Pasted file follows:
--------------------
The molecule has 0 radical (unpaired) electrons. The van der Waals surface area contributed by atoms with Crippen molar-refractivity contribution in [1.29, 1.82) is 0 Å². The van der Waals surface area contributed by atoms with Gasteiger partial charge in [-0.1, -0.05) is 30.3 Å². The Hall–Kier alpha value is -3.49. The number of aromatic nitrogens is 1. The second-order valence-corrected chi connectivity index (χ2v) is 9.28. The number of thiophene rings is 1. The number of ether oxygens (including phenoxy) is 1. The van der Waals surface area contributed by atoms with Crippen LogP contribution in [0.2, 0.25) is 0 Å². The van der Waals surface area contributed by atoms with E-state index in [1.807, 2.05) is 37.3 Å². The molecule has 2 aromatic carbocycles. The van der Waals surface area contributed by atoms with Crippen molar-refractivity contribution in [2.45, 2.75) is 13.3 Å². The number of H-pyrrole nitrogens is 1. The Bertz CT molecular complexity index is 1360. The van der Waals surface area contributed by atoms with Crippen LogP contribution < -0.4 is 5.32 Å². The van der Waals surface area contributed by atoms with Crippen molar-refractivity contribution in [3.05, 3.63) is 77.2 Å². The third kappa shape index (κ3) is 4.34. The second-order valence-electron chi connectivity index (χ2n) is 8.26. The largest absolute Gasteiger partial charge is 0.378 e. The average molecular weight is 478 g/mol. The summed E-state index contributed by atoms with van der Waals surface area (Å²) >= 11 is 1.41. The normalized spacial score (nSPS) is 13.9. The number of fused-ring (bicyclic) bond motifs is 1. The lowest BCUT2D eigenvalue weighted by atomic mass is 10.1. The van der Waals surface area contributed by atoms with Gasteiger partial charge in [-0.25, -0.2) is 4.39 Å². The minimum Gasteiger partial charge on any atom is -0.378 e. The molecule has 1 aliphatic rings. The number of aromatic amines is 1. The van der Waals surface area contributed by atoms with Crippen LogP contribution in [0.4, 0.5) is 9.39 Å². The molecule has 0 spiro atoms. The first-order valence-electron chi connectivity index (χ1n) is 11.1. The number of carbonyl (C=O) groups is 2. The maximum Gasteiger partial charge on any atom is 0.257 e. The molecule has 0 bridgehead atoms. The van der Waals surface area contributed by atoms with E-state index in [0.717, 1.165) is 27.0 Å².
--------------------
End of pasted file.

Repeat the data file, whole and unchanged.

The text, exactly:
The molecule has 0 radical (unpaired) electrons. The van der Waals surface area contributed by atoms with Crippen molar-refractivity contribution in [1.29, 1.82) is 0 Å². The van der Waals surface area contributed by atoms with Gasteiger partial charge in [-0.1, -0.05) is 30.3 Å². The Hall–Kier alpha value is -3.49. The number of aromatic nitrogens is 1. The second-order valence-corrected chi connectivity index (χ2v) is 9.28. The number of thiophene rings is 1. The number of ether oxygens (including phenoxy) is 1. The van der Waals surface area contributed by atoms with Crippen LogP contribution in [0.2, 0.25) is 0 Å². The van der Waals surface area contributed by atoms with E-state index in [1.807, 2.05) is 37.3 Å². The molecule has 2 aromatic carbocycles. The van der Waals surface area contributed by atoms with Crippen molar-refractivity contribution in [2.45, 2.75) is 13.3 Å². The number of H-pyrrole nitrogens is 1. The Bertz CT molecular complexity index is 1360. The van der Waals surface area contributed by atoms with Crippen LogP contribution < -0.4 is 5.32 Å². The van der Waals surface area contributed by atoms with Crippen molar-refractivity contribution in [3.05, 3.63) is 77.2 Å². The third kappa shape index (κ3) is 4.34. The second-order valence-electron chi connectivity index (χ2n) is 8.26. The largest absolute Gasteiger partial charge is 0.378 e. The average molecular weight is 478 g/mol. The summed E-state index contributed by atoms with van der Waals surface area (Å²) >= 11 is 1.41. The normalized spacial score (nSPS) is 13.9. The number of fused-ring (bicyclic) bond motifs is 1. The lowest BCUT2D eigenvalue weighted by atomic mass is 10.1. The van der Waals surface area contributed by atoms with Gasteiger partial charge in [-0.25, -0.2) is 4.39 Å². The minimum Gasteiger partial charge on any atom is -0.378 e. The molecule has 1 aliphatic rings. The number of aromatic amines is 1. The van der Waals surface area contributed by atoms with Crippen LogP contribution in [0.4, 0.5) is 9.39 Å². The molecule has 0 spiro atoms. The first-order valence-electron chi connectivity index (χ1n) is 11.1. The number of carbonyl (C=O) groups is 2. The maximum Gasteiger partial charge on any atom is 0.257 e. The molecule has 0 bridgehead atoms. The van der Waals surface area contributed by atoms with E-state index in [0.717, 1.165) is 27.0 Å².